A large number of small business owners began clamoring for access to an easy-to-build website that didn’t require hiring expensive outside help. The marketplace responded with a growing number of DIY website builders, including Weebly, SquareSpace, Wix, and many others.
A look at Weebly.
Weebly was one of the first “drag and drop” website builders that dramatically improved the ease of building a website. Started by an engineering student at Penn State as a classroom project (which the student wisely requested technology ownership of rather than defaulting ownership to the college), Weebly’s growth began virally as many successful online companies do. Weebly is still one of the most intuitive website builders in the marketplace and is quickly grasped by anyone with even a rudimentary understanding of Word and other simple online applications.
A look at Squarespace.
Squarespace was started by a group that felt design issues were not being addressed by DIY website builders. Although the Squarespace system lacks some of the engineering ease that Weebly offers, Squarespace has carved a strong presence in the marketplace with aesthetically pleasing templates that make good design accessible to business owners who lack design training.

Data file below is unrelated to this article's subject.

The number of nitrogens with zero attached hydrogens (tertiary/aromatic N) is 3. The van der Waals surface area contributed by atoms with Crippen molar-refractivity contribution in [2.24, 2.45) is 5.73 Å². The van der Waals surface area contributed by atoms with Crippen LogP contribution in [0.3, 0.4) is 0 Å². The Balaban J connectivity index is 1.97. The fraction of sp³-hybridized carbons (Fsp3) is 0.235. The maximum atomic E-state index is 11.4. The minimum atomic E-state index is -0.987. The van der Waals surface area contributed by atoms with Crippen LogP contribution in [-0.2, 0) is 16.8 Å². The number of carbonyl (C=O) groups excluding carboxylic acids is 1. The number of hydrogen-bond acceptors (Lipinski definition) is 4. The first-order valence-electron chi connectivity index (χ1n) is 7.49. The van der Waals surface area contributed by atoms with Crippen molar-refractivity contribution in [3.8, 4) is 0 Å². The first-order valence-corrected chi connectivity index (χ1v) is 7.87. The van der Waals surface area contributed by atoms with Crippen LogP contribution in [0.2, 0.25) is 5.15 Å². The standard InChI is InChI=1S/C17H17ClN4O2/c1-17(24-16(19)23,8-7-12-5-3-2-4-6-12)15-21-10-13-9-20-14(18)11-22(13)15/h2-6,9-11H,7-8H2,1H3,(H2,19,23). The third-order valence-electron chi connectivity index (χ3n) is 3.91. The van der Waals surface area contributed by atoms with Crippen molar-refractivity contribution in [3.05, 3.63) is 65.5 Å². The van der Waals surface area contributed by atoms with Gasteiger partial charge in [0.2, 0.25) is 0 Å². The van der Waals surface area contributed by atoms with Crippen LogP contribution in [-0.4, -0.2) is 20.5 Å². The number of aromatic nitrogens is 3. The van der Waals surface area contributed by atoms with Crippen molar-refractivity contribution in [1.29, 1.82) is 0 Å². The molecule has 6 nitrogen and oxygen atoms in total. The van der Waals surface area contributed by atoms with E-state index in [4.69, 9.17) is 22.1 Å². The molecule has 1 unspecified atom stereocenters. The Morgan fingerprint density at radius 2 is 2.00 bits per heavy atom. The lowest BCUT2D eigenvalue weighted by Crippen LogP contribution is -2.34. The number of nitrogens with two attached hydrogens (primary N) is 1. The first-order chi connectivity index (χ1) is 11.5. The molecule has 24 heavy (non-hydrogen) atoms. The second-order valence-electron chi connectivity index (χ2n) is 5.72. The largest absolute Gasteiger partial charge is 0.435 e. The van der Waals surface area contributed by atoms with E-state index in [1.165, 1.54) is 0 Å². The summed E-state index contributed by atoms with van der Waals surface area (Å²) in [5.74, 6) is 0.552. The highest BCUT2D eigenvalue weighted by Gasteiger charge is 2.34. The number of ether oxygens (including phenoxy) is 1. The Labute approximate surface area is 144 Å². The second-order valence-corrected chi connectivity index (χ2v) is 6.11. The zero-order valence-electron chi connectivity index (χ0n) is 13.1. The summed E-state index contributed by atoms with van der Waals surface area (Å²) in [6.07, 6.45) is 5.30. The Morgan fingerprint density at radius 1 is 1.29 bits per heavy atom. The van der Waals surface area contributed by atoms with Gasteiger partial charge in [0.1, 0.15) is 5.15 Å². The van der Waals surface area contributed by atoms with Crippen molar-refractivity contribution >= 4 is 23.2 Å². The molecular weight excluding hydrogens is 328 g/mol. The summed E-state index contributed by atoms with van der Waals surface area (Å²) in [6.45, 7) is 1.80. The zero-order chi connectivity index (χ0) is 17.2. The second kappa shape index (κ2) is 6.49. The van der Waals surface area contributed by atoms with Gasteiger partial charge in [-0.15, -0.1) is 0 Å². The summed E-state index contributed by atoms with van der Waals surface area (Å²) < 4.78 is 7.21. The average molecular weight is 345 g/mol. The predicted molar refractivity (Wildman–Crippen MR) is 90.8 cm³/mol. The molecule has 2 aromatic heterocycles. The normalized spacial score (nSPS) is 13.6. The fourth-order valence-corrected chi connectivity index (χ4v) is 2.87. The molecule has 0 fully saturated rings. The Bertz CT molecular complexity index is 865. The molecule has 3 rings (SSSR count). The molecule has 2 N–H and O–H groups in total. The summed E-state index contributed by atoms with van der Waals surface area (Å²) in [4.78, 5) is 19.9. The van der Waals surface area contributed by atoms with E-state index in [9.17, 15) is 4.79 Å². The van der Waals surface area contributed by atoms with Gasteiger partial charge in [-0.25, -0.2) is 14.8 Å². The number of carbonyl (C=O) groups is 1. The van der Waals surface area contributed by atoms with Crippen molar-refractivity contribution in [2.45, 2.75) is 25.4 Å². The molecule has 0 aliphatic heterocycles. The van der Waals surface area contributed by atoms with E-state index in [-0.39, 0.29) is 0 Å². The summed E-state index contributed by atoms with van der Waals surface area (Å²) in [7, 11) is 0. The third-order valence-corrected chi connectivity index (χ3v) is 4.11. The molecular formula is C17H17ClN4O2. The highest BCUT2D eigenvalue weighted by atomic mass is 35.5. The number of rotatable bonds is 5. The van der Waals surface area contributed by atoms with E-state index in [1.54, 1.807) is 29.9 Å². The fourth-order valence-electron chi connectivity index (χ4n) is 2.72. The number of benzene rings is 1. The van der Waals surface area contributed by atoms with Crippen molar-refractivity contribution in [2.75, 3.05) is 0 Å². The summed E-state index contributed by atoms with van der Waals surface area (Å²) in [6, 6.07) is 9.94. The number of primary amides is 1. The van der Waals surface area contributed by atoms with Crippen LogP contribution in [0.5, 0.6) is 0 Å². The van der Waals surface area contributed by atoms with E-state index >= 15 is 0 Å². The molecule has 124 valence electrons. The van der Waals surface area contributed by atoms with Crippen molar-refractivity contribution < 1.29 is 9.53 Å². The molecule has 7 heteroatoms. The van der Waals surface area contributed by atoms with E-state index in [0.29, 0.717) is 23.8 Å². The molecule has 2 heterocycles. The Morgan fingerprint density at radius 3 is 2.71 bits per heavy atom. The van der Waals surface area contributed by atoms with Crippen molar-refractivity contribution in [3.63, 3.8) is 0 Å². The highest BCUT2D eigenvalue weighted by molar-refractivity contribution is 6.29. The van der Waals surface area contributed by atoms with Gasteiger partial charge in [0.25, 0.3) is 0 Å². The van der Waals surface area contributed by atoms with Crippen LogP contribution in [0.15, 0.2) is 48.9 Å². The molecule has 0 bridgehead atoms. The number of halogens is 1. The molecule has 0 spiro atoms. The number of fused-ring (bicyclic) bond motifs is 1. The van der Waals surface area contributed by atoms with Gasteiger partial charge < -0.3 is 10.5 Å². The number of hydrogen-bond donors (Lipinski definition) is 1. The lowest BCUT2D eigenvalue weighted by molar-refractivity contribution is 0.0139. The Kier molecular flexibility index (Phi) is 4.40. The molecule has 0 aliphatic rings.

A look at Wix.
Wix entered the marketplace in 2013 with much fanfare and a huge capital infusion. Wix has been savvy from the very beginning about aggressively marketing through online and offline media. Wix quickly became a household name through Super Bowl ads and other expensive bets that prove to be paying off.
Unfortunately, the engineering behind Wix seems to be lacking a bit. As an example, if a user changes templates, they lose everything, including all content and photos. They have to start all over again. Also, Wix uses AJAX coding, which is rumored to “scramble” the website’s SEO, making Wix websites less likely to appear in online searches.
So, what do you make of all of this?
The inside joke is that Weebly was started by engineers, Squarespace was started by designers, and Wix was started by marketers. In our research, it appears this adage proves to be true.
We’ve found that Weebly best serves our needs, which is why we use this platform for all of our customer sites. The technology is robust and is constantly being improved upon, the editing system is a snap to use, and the design system is flexible enough to allow us to create personalized websites for each customer’s aesthetic preferences.
But, as the other adage goes, different strokes for different folks. So we encourage you to check out the different platforms and see which one resonates most for you. Also, if you Google any one of these platforms, you’ll find plenty more research to guide you in your final decision.
What’s your website story?
Thanks to the rapidly changing technology, there are plenty of ways to create a website that will make you proud. As expected, there are always trade-offs: cost savings vs. complexities, ease of use vs. bells and whistles, custom design vs. ready-to-go templates.
If you have a story to share about creating your website, I’d love to hear it. Just fill in the comments section below and let me know what your experience has been.